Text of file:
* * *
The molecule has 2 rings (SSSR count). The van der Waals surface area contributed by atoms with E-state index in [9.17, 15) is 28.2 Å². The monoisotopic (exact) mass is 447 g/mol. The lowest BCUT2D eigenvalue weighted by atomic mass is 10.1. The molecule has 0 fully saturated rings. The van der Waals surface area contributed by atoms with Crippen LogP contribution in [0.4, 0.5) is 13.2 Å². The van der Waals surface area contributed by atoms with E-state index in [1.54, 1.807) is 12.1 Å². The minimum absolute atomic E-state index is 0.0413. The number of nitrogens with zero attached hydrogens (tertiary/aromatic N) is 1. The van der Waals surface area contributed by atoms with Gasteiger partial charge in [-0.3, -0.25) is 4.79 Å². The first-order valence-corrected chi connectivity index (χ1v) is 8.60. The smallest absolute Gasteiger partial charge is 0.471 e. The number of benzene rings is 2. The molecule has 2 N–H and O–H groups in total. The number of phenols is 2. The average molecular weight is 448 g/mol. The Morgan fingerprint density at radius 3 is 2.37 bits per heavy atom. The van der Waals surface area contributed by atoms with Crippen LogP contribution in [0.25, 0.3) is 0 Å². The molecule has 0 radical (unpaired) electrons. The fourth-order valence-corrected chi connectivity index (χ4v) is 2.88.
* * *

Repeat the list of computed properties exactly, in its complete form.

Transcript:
The molecule has 2 rings (SSSR count). The van der Waals surface area contributed by atoms with E-state index in [9.17, 15) is 28.2 Å². The monoisotopic (exact) mass is 447 g/mol. The lowest BCUT2D eigenvalue weighted by atomic mass is 10.1. The molecule has 0 fully saturated rings. The van der Waals surface area contributed by atoms with Crippen LogP contribution in [0.4, 0.5) is 13.2 Å². The van der Waals surface area contributed by atoms with E-state index in [1.54, 1.807) is 12.1 Å². The minimum absolute atomic E-state index is 0.0413. The number of nitrogens with zero attached hydrogens (tertiary/aromatic N) is 1. The van der Waals surface area contributed by atoms with Gasteiger partial charge in [-0.3, -0.25) is 4.79 Å². The first-order valence-corrected chi connectivity index (χ1v) is 8.60. The smallest absolute Gasteiger partial charge is 0.471 e. The number of benzene rings is 2. The molecule has 2 N–H and O–H groups in total. The number of phenols is 2. The average molecular weight is 448 g/mol. The Morgan fingerprint density at radius 3 is 2.37 bits per heavy atom. The van der Waals surface area contributed by atoms with Crippen LogP contribution in [0.25, 0.3) is 0 Å². The molecule has 0 radical (unpaired) electrons. The fourth-order valence-corrected chi connectivity index (χ4v) is 2.88.